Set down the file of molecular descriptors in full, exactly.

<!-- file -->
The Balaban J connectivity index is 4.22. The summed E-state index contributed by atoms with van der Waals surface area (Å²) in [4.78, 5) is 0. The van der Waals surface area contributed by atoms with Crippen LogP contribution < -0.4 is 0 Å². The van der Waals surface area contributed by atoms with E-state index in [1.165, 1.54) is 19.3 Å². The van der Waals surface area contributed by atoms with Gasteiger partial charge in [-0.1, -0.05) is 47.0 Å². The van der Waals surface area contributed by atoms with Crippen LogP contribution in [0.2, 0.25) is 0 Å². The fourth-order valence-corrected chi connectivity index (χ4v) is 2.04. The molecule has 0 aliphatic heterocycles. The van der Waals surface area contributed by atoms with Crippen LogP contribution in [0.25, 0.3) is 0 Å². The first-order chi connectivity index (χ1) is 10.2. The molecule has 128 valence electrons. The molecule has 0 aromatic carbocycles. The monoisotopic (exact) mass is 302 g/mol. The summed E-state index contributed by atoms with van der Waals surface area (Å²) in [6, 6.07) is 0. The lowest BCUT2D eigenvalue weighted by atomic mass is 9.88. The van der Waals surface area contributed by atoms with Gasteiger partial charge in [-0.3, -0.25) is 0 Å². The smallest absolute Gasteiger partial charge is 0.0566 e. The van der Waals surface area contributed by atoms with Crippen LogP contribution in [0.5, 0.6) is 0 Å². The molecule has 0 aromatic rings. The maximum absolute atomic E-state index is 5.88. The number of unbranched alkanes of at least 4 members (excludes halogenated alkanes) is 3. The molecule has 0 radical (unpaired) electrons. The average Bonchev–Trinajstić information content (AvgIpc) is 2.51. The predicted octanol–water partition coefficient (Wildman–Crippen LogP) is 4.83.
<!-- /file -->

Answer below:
The Balaban J connectivity index is 4.22. The summed E-state index contributed by atoms with van der Waals surface area (Å²) in [4.78, 5) is 0. The van der Waals surface area contributed by atoms with Crippen LogP contribution < -0.4 is 0 Å². The van der Waals surface area contributed by atoms with E-state index in [1.165, 1.54) is 19.3 Å². The van der Waals surface area contributed by atoms with Gasteiger partial charge in [-0.1, -0.05) is 47.0 Å². The van der Waals surface area contributed by atoms with Crippen LogP contribution in [0.2, 0.25) is 0 Å². The fourth-order valence-corrected chi connectivity index (χ4v) is 2.04. The molecule has 0 aliphatic heterocycles. The van der Waals surface area contributed by atoms with Crippen LogP contribution in [0.25, 0.3) is 0 Å². The first-order chi connectivity index (χ1) is 10.2. The molecule has 128 valence electrons. The molecule has 0 aromatic carbocycles. The monoisotopic (exact) mass is 302 g/mol. The summed E-state index contributed by atoms with van der Waals surface area (Å²) in [6, 6.07) is 0. The lowest BCUT2D eigenvalue weighted by atomic mass is 9.88. The van der Waals surface area contributed by atoms with Gasteiger partial charge in [-0.3, -0.25) is 0 Å². The smallest absolute Gasteiger partial charge is 0.0566 e. The van der Waals surface area contributed by atoms with Crippen LogP contribution in [0.5, 0.6) is 0 Å². The molecule has 0 aromatic rings. The maximum absolute atomic E-state index is 5.88. The number of unbranched alkanes of at least 4 members (excludes halogenated alkanes) is 3. The molecule has 0 radical (unpaired) electrons. The average Bonchev–Trinajstić information content (AvgIpc) is 2.51. The predicted octanol–water partition coefficient (Wildman–Crippen LogP) is 4.83.